Should Health IT Consulting Companies Do Software?

I’ve had a lot of conversations recently with a lot of the top health IT and EHR consulting companies out there today. I imagine this is partially a result of attending the CHIME Annual Forum and also bringing the Healthcare IT Central’s job board into the Healthcare Scene network. Either way, I’ve been intrigued by all the various approaches that healthcare IT consulting companies take.

In one of my conversations, someone suggested to me that if a health IT consulting company does software and consulting, then it angers the health IT software vendors. On its face you can see where this could be a challenge. In some cases it can turn a consulting company into a competitor with the software company. I think there’s a nuanced way to approach this that can avoid the issue in many cases, but no doubt it takes a unique leader with a special vision to handle the balance.

In another conversation with Ivo Nelson we were discussing his software and consulting company. I asked him why he had two companies with practically the same name and addressing much of the same market area. He then told me that it was because he believed that it was really hard to have a software company and a consulting company under the same roof. As we talked more I realized that the real challenge is that if you try and do both, one of them becomes the red-headed step child that doesn’t get enough attention (nothing against red heads or step children since I love them both).

What do you think? Can a consulting company also be a software vendor? I look forward to hearing your thoughts in the comments.

About the author

John Lynn

John Lynn

John Lynn is the Founder of HealthcareScene.com, a network of leading Healthcare IT resources. The flagship blog, Healthcare IT Today, contains over 13,000 articles with over half of the articles written by John. These EMR and Healthcare IT related articles have been viewed over 20 million times.

John manages Healthcare IT Central, the leading career Health IT job board. He also organizes the first of its kind conference and community focused on healthcare marketing, Healthcare and IT Marketing Conference, and a healthcare IT conference, EXPO.health, focused on practical healthcare IT innovation. John is an advisor to multiple healthcare IT companies. John is highly involved in social media, and in addition to his blogs can be found on Twitter: @techguy.

6 Comments

  • Yes, I think that a consulting company can be a software company especially if the consulting company brings their middle-ware software tools that provide true seamless interoperability between existing disparate legacy systems. That allows their client vendor neutrality, application independence, minimizes the need for retraining, yet integrate HIT with ERP, the exchanges and all the supply chain verticals at a very affordable cost.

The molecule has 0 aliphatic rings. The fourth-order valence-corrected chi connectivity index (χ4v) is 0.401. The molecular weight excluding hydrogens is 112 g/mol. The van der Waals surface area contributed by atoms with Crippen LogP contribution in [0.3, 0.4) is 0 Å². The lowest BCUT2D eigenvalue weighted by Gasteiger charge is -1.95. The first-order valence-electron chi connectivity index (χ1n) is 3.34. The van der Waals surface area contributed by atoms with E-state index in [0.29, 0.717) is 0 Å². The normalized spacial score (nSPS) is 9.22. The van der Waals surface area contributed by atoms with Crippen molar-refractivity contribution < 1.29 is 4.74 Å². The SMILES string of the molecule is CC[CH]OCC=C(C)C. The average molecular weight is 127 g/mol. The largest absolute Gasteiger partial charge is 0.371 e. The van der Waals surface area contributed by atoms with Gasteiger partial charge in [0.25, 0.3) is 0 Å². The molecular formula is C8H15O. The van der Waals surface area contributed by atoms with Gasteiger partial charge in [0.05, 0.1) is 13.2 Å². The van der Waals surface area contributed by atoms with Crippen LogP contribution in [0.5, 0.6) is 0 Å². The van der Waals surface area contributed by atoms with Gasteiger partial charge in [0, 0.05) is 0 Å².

• I agree with Robert, that a consulting company can bring great value add to clients by providing a software solution. I would add that a proper software solution would be built upon a common HIT development/deployment platform. If this platform were subscription-based, there would not be the conflict of interest between the software platform vendor and the HIT consultant. This could be a synergistic relationship. A proper platform would have hooks into other platforms such as ERP, Exchanges, etc. as Robert describes, for integration of work flows with the HIT platform.

  • Having a long career with a large corporation that built software, did consulting, and provided services for custom-built software, I saw many good and bad aspects over the years. Services always wanted to build, so they tended to campaign against their own company’s software offerings (so much so that the software division created their own services group). Consulting was so concerned at being seen as partial that they often recommended a competitor’s software when their own company’s software was actually the best fit for a particular customer. And, of course, the software group was often guilty of trying to jam a square peg into a round hole because they had to sell what was on the cart, and were concerned that bringing in services or consulting would hurt their chances at a sale. The main message we heard from customers was either have 3 different companies or come to us as one company, communicate with each other, and have a consistent message. While it almost never happened, the best scenario was for senior management to decide what our strategy was, and make sure everyone stuck to it. Almost impossible, but the customers appeared to appreciate it.

  • Carl,
    I think you described well the challenges that happen when you try to do both. Thanks for describing it in more detail than I did in the post.

    I’m not saying you can’t do both. In fact, there are advantages to doing both because consultants often know what software systems are needed. It’s just a challenge when you go to sell.

  • Another way to look at it is to view the struggles that many HIT software vendors have with developing internal professional services capabilities. Especially for smaller, high growth companies it’s really tough to invest in and grow engineering and professional services organizations equally. Which is problematic if the software is good but the PS (read, customer service) is not.

    If the software build by consulting company is complementary to specific products or categories then I agree they can add great value to their vendor partners. The only trouble is focus like Carl mentioned.

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